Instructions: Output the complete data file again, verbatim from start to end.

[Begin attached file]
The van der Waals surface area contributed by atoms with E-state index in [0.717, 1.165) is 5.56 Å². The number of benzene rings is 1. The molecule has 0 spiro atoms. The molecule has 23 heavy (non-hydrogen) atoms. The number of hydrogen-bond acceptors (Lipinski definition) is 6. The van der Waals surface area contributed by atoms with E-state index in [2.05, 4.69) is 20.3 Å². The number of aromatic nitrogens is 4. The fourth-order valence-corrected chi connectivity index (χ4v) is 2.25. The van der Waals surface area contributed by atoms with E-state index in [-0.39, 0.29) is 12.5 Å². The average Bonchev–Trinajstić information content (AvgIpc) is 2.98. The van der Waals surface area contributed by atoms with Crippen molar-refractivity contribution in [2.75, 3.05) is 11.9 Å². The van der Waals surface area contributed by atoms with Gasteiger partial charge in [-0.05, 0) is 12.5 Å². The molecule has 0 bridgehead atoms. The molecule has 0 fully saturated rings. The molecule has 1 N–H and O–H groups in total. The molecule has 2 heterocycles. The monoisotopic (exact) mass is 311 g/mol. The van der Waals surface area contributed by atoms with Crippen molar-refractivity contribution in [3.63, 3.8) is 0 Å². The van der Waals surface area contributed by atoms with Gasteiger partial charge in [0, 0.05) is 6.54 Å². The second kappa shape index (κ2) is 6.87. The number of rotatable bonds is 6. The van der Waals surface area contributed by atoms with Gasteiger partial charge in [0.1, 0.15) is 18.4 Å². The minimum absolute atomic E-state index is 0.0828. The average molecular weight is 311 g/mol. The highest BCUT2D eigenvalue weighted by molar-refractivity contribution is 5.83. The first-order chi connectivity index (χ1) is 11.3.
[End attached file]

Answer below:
The van der Waals surface area contributed by atoms with E-state index in [0.717, 1.165) is 5.56 Å². The number of benzene rings is 1. The molecule has 0 spiro atoms. The molecule has 23 heavy (non-hydrogen) atoms. The number of hydrogen-bond acceptors (Lipinski definition) is 6. The van der Waals surface area contributed by atoms with E-state index in [2.05, 4.69) is 20.3 Å². The number of aromatic nitrogens is 4. The fourth-order valence-corrected chi connectivity index (χ4v) is 2.25. The van der Waals surface area contributed by atoms with E-state index in [-0.39, 0.29) is 12.5 Å². The average Bonchev–Trinajstić information content (AvgIpc) is 2.98. The van der Waals surface area contributed by atoms with Crippen molar-refractivity contribution in [2.75, 3.05) is 11.9 Å². The van der Waals surface area contributed by atoms with Gasteiger partial charge in [-0.05, 0) is 12.5 Å². The molecule has 0 bridgehead atoms. The molecule has 0 fully saturated rings. The molecule has 1 N–H and O–H groups in total. The molecule has 2 heterocycles. The monoisotopic (exact) mass is 311 g/mol. The van der Waals surface area contributed by atoms with Crippen molar-refractivity contribution in [3.63, 3.8) is 0 Å². The van der Waals surface area contributed by atoms with Gasteiger partial charge in [0, 0.05) is 6.54 Å². The second kappa shape index (κ2) is 6.87. The number of rotatable bonds is 6. The van der Waals surface area contributed by atoms with Gasteiger partial charge in [0.1, 0.15) is 18.4 Å². The minimum absolute atomic E-state index is 0.0828. The average molecular weight is 311 g/mol. The highest BCUT2D eigenvalue weighted by molar-refractivity contribution is 5.83. The first-order chi connectivity index (χ1) is 11.3.